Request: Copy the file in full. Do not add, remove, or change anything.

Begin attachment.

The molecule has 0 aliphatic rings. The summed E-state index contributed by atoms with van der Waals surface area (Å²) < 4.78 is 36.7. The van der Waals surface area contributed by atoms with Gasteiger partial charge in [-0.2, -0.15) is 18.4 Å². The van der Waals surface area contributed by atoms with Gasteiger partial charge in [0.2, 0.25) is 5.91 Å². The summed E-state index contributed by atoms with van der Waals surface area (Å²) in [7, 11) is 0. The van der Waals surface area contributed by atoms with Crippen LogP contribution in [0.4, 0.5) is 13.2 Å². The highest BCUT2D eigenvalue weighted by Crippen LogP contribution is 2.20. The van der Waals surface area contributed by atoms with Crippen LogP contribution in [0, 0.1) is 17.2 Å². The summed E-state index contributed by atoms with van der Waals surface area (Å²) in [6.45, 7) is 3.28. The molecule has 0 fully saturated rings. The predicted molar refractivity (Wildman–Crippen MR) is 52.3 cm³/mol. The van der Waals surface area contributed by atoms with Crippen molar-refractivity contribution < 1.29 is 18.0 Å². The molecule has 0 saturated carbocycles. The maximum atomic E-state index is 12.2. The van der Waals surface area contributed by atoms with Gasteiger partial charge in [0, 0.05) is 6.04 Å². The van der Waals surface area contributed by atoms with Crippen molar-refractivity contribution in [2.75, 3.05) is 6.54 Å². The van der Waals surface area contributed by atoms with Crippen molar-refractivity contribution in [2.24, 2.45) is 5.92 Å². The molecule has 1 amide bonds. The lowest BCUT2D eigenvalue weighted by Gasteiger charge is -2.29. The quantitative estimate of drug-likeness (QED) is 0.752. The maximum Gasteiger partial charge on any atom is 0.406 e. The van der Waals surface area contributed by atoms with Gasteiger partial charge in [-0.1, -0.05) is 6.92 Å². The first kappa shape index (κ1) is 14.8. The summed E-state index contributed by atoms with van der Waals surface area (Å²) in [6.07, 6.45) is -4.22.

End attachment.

The molecule has 0 aliphatic rings. The summed E-state index contributed by atoms with van der Waals surface area (Å²) < 4.78 is 36.7. The van der Waals surface area contributed by atoms with Gasteiger partial charge in [-0.2, -0.15) is 18.4 Å². The van der Waals surface area contributed by atoms with Gasteiger partial charge in [0.2, 0.25) is 5.91 Å². The summed E-state index contributed by atoms with van der Waals surface area (Å²) in [7, 11) is 0. The van der Waals surface area contributed by atoms with Crippen LogP contribution in [0.4, 0.5) is 13.2 Å². The highest BCUT2D eigenvalue weighted by Crippen LogP contribution is 2.20. The van der Waals surface area contributed by atoms with Crippen LogP contribution in [0, 0.1) is 17.2 Å². The summed E-state index contributed by atoms with van der Waals surface area (Å²) in [6.45, 7) is 3.28. The molecule has 0 fully saturated rings. The predicted molar refractivity (Wildman–Crippen MR) is 52.3 cm³/mol. The van der Waals surface area contributed by atoms with Crippen molar-refractivity contribution < 1.29 is 18.0 Å². The molecule has 0 saturated carbocycles. The maximum atomic E-state index is 12.2. The van der Waals surface area contributed by atoms with Gasteiger partial charge in [0, 0.05) is 6.04 Å². The van der Waals surface area contributed by atoms with Crippen molar-refractivity contribution in [2.75, 3.05) is 6.54 Å². The van der Waals surface area contributed by atoms with Crippen molar-refractivity contribution in [2.24, 2.45) is 5.92 Å². The molecule has 1 amide bonds. The lowest BCUT2D eigenvalue weighted by Gasteiger charge is -2.29. The quantitative estimate of drug-likeness (QED) is 0.752. The maximum Gasteiger partial charge on any atom is 0.406 e. The van der Waals surface area contributed by atoms with Gasteiger partial charge in [-0.1, -0.05) is 6.92 Å². The first kappa shape index (κ1) is 14.8. The summed E-state index contributed by atoms with van der Waals surface area (Å²) in [6.07, 6.45) is -4.22.